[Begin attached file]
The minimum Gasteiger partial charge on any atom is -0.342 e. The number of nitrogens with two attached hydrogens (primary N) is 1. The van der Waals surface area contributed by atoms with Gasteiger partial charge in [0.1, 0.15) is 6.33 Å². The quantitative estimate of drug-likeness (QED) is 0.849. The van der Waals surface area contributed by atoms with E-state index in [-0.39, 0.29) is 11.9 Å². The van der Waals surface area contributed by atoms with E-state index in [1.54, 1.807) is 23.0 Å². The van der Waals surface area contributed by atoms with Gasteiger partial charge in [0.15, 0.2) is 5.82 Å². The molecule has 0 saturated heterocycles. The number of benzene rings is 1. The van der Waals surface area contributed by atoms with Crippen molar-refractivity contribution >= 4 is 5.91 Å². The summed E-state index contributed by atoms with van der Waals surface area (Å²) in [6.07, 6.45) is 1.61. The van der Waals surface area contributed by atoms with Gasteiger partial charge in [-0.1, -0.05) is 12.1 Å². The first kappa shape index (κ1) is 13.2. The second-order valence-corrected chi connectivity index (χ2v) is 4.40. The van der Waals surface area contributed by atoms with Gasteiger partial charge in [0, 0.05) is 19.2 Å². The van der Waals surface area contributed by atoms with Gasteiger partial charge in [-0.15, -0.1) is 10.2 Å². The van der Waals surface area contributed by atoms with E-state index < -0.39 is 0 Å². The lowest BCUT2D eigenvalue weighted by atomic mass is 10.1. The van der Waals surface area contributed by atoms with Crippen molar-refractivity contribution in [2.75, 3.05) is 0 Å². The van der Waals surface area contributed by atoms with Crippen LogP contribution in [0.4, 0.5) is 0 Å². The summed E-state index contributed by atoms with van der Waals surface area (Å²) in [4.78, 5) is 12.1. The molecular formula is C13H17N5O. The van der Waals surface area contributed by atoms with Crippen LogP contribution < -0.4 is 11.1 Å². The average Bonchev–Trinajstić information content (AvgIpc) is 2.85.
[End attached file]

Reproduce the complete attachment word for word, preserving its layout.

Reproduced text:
The minimum Gasteiger partial charge on any atom is -0.342 e. The number of nitrogens with two attached hydrogens (primary N) is 1. The van der Waals surface area contributed by atoms with Gasteiger partial charge in [0.1, 0.15) is 6.33 Å². The quantitative estimate of drug-likeness (QED) is 0.849. The van der Waals surface area contributed by atoms with E-state index in [-0.39, 0.29) is 11.9 Å². The van der Waals surface area contributed by atoms with E-state index in [1.54, 1.807) is 23.0 Å². The van der Waals surface area contributed by atoms with Gasteiger partial charge in [0.15, 0.2) is 5.82 Å². The molecule has 0 saturated heterocycles. The number of benzene rings is 1. The van der Waals surface area contributed by atoms with Crippen molar-refractivity contribution >= 4 is 5.91 Å². The summed E-state index contributed by atoms with van der Waals surface area (Å²) in [6.07, 6.45) is 1.61. The van der Waals surface area contributed by atoms with Gasteiger partial charge in [-0.1, -0.05) is 12.1 Å². The first kappa shape index (κ1) is 13.2. The second-order valence-corrected chi connectivity index (χ2v) is 4.40. The van der Waals surface area contributed by atoms with Gasteiger partial charge in [0, 0.05) is 19.2 Å². The van der Waals surface area contributed by atoms with Gasteiger partial charge in [-0.15, -0.1) is 10.2 Å². The van der Waals surface area contributed by atoms with E-state index < -0.39 is 0 Å². The lowest BCUT2D eigenvalue weighted by atomic mass is 10.1. The van der Waals surface area contributed by atoms with Crippen molar-refractivity contribution in [2.75, 3.05) is 0 Å². The van der Waals surface area contributed by atoms with Crippen LogP contribution in [0.4, 0.5) is 0 Å². The summed E-state index contributed by atoms with van der Waals surface area (Å²) in [4.78, 5) is 12.1. The molecular formula is C13H17N5O. The van der Waals surface area contributed by atoms with Crippen LogP contribution < -0.4 is 11.1 Å². The average Bonchev–Trinajstić information content (AvgIpc) is 2.85.